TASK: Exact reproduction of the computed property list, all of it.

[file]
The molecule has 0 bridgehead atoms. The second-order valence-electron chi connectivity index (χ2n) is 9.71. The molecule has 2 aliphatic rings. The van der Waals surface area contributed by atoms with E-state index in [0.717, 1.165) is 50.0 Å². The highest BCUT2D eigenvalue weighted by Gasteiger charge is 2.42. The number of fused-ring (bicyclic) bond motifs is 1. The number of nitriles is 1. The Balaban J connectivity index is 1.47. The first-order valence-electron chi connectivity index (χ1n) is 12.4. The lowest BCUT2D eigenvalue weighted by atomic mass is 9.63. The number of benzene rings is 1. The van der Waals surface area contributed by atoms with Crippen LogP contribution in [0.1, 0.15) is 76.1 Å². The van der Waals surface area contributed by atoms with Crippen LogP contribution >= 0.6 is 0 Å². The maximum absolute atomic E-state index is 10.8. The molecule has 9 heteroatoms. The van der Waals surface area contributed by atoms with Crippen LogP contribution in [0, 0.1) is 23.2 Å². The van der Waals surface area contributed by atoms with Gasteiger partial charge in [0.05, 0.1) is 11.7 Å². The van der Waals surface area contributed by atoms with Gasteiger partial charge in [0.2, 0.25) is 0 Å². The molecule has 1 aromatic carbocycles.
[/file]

The molecule has 0 bridgehead atoms. The second-order valence-electron chi connectivity index (χ2n) is 9.71. The molecule has 2 aliphatic rings. The van der Waals surface area contributed by atoms with E-state index in [0.717, 1.165) is 50.0 Å². The highest BCUT2D eigenvalue weighted by Gasteiger charge is 2.42. The number of fused-ring (bicyclic) bond motifs is 1. The number of nitriles is 1. The Balaban J connectivity index is 1.47. The first-order valence-electron chi connectivity index (χ1n) is 12.4. The lowest BCUT2D eigenvalue weighted by atomic mass is 9.63. The number of benzene rings is 1. The van der Waals surface area contributed by atoms with Crippen LogP contribution in [0.1, 0.15) is 76.1 Å². The van der Waals surface area contributed by atoms with Crippen LogP contribution >= 0.6 is 0 Å². The maximum absolute atomic E-state index is 10.8. The molecule has 9 heteroatoms. The van der Waals surface area contributed by atoms with Crippen LogP contribution in [0, 0.1) is 23.2 Å². The van der Waals surface area contributed by atoms with Gasteiger partial charge in [0.05, 0.1) is 11.7 Å². The van der Waals surface area contributed by atoms with Gasteiger partial charge in [0.2, 0.25) is 0 Å². The molecule has 1 aromatic carbocycles.